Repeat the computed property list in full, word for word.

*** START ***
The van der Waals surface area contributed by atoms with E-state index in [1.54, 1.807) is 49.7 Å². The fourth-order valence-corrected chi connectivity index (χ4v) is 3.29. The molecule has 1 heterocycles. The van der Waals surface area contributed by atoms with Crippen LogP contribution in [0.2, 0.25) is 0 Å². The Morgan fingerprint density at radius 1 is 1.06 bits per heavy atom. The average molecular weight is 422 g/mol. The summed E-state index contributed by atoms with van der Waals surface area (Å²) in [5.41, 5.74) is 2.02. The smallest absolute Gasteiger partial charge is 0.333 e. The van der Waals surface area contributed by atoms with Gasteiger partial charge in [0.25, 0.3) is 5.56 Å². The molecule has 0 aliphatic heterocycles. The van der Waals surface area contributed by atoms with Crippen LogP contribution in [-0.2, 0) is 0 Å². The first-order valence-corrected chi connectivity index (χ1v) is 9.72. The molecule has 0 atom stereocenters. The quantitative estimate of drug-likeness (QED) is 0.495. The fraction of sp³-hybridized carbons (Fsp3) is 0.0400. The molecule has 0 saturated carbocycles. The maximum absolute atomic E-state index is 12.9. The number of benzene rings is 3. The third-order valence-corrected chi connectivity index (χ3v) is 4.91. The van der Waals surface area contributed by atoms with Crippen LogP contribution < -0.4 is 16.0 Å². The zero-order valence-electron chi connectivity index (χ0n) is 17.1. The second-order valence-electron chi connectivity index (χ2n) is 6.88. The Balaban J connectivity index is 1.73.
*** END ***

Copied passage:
The van der Waals surface area contributed by atoms with E-state index in [1.54, 1.807) is 49.7 Å². The fourth-order valence-corrected chi connectivity index (χ4v) is 3.29. The molecule has 1 heterocycles. The van der Waals surface area contributed by atoms with Crippen LogP contribution in [0.2, 0.25) is 0 Å². The Morgan fingerprint density at radius 1 is 1.06 bits per heavy atom. The average molecular weight is 422 g/mol. The summed E-state index contributed by atoms with van der Waals surface area (Å²) in [5.41, 5.74) is 2.02. The smallest absolute Gasteiger partial charge is 0.333 e. The van der Waals surface area contributed by atoms with Gasteiger partial charge in [0.25, 0.3) is 5.56 Å². The molecule has 0 aliphatic heterocycles. The van der Waals surface area contributed by atoms with Crippen LogP contribution in [-0.2, 0) is 0 Å². The first-order valence-corrected chi connectivity index (χ1v) is 9.72. The molecule has 0 atom stereocenters. The quantitative estimate of drug-likeness (QED) is 0.495. The fraction of sp³-hybridized carbons (Fsp3) is 0.0400. The molecule has 0 saturated carbocycles. The maximum absolute atomic E-state index is 12.9. The number of benzene rings is 3. The third-order valence-corrected chi connectivity index (χ3v) is 4.91. The van der Waals surface area contributed by atoms with Crippen LogP contribution < -0.4 is 16.0 Å². The zero-order valence-electron chi connectivity index (χ0n) is 17.1. The second-order valence-electron chi connectivity index (χ2n) is 6.88. The Balaban J connectivity index is 1.73.